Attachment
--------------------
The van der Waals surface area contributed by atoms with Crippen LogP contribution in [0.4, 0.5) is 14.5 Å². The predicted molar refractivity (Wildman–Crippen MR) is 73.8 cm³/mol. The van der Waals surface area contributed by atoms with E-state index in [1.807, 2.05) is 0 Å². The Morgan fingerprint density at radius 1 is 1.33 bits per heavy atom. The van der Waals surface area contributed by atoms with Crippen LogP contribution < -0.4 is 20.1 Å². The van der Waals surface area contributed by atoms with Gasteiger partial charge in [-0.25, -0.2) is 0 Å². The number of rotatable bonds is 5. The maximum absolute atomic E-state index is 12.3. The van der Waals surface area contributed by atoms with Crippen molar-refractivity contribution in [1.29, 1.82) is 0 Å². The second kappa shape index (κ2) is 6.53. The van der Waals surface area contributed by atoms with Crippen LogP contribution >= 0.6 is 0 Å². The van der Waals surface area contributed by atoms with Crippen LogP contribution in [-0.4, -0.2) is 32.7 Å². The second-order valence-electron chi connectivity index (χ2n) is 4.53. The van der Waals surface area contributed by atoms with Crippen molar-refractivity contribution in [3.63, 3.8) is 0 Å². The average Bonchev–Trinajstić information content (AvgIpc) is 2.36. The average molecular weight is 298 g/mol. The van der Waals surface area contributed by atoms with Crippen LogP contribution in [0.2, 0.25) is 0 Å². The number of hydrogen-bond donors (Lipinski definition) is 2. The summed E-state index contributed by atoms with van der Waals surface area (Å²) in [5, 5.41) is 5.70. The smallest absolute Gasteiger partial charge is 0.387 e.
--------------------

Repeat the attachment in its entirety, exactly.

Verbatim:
The van der Waals surface area contributed by atoms with Crippen LogP contribution in [0.4, 0.5) is 14.5 Å². The predicted molar refractivity (Wildman–Crippen MR) is 73.8 cm³/mol. The van der Waals surface area contributed by atoms with E-state index in [1.807, 2.05) is 0 Å². The Morgan fingerprint density at radius 1 is 1.33 bits per heavy atom. The van der Waals surface area contributed by atoms with Crippen LogP contribution < -0.4 is 20.1 Å². The van der Waals surface area contributed by atoms with Gasteiger partial charge in [-0.25, -0.2) is 0 Å². The number of rotatable bonds is 5. The maximum absolute atomic E-state index is 12.3. The van der Waals surface area contributed by atoms with Crippen molar-refractivity contribution in [1.29, 1.82) is 0 Å². The second kappa shape index (κ2) is 6.53. The van der Waals surface area contributed by atoms with Crippen LogP contribution >= 0.6 is 0 Å². The van der Waals surface area contributed by atoms with Crippen LogP contribution in [-0.4, -0.2) is 32.7 Å². The second-order valence-electron chi connectivity index (χ2n) is 4.53. The van der Waals surface area contributed by atoms with Crippen molar-refractivity contribution in [3.63, 3.8) is 0 Å². The average Bonchev–Trinajstić information content (AvgIpc) is 2.36. The average molecular weight is 298 g/mol. The van der Waals surface area contributed by atoms with Crippen LogP contribution in [0.2, 0.25) is 0 Å². The number of hydrogen-bond donors (Lipinski definition) is 2. The summed E-state index contributed by atoms with van der Waals surface area (Å²) in [5, 5.41) is 5.70. The smallest absolute Gasteiger partial charge is 0.387 e.